Pima Co. death linked to salmonella outbreak is 3rd in nation
PIMA COUNTY, AZ ( Tucson News Now) - Health officials on Friday said a Pima County woman's death has been linked to the salmonella outbreak, which was traced to cucumbers.
Aaron Pacheco, a spokesman for the Pima County Health Department, said the person who died was an older female who had serious underlying health conditions. She was a resident of an assisted living facility.
There have been 16 cases of salmonella poona in Pima County. The multi-state outbreak was traced to cucumbers grown in Mexico and distributed by California-based companies. Three people have now died in this outbreak.
Of the 16 cases in Pima County, six people have been hospitalized.
"This circumstance is a saddening reminder that illnesses that often don't cause a high level of harm to most people can have a devastating effect on those in our community that are most medically vulnerable," said Dr. Francisco Garcia, the director of the county health department.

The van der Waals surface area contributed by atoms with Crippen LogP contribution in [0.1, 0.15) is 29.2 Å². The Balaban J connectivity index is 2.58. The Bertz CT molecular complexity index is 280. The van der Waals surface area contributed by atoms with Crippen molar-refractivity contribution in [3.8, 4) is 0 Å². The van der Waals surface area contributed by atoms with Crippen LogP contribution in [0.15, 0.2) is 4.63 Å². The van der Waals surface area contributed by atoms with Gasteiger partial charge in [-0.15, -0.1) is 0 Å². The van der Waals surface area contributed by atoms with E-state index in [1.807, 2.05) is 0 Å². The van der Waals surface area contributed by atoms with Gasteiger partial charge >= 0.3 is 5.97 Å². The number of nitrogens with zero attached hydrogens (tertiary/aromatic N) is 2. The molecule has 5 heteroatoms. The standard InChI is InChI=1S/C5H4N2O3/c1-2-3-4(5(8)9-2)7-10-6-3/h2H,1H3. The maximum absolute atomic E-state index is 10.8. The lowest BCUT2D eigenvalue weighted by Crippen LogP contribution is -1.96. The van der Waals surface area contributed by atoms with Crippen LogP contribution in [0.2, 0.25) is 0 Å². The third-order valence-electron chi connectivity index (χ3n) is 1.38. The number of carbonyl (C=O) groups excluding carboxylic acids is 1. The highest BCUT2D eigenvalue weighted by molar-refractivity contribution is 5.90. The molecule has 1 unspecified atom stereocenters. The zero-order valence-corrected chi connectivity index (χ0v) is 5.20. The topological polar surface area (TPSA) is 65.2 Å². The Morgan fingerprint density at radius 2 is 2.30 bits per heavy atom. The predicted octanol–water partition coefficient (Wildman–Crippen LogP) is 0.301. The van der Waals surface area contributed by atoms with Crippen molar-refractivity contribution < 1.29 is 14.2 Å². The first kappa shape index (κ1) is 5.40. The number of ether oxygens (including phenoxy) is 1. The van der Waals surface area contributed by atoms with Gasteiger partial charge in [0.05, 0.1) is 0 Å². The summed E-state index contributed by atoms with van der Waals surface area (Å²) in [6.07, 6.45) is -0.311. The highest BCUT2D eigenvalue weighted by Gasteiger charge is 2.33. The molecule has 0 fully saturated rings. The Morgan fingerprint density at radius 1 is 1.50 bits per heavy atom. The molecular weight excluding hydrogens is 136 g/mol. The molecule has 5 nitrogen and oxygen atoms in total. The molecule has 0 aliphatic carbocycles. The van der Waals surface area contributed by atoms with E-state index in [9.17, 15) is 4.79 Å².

The cucumbers, which were recalled earlier this month, were sold under the Limited Edition brand name and were voluntarily recalled by the producer.
The health department offered these reminders for the public and food business owners:
• If consumers or businesses are not sure if their cucumbers were recalled, they should ask the place of purchase or the supplier. When in doubt, do not eat, sell, or serve them and throw them out.
• Grocery operators, restaurant management and the public can receive information concerning recalls when they are issued by signing up for recall alerts by visiting www.fda.gov/Food
• People who prepare food in nursing homes, assisted living, health and childcare settings, or other venues where medically vulnerable individuals should take extra precautions to ensure that they are not using recalled cucumbers.
• All restaurants handlers should ensure that appropriate food safety rules and regulations are followed during every step of food preparation and serving.
Symptoms of salmonella infection include headache, stomach pain, diarrhea, nausea and vomiting.
The illness usually lasts four to seven days, and most people recover without treatment. People concerned about their symptoms should see their health care provider.
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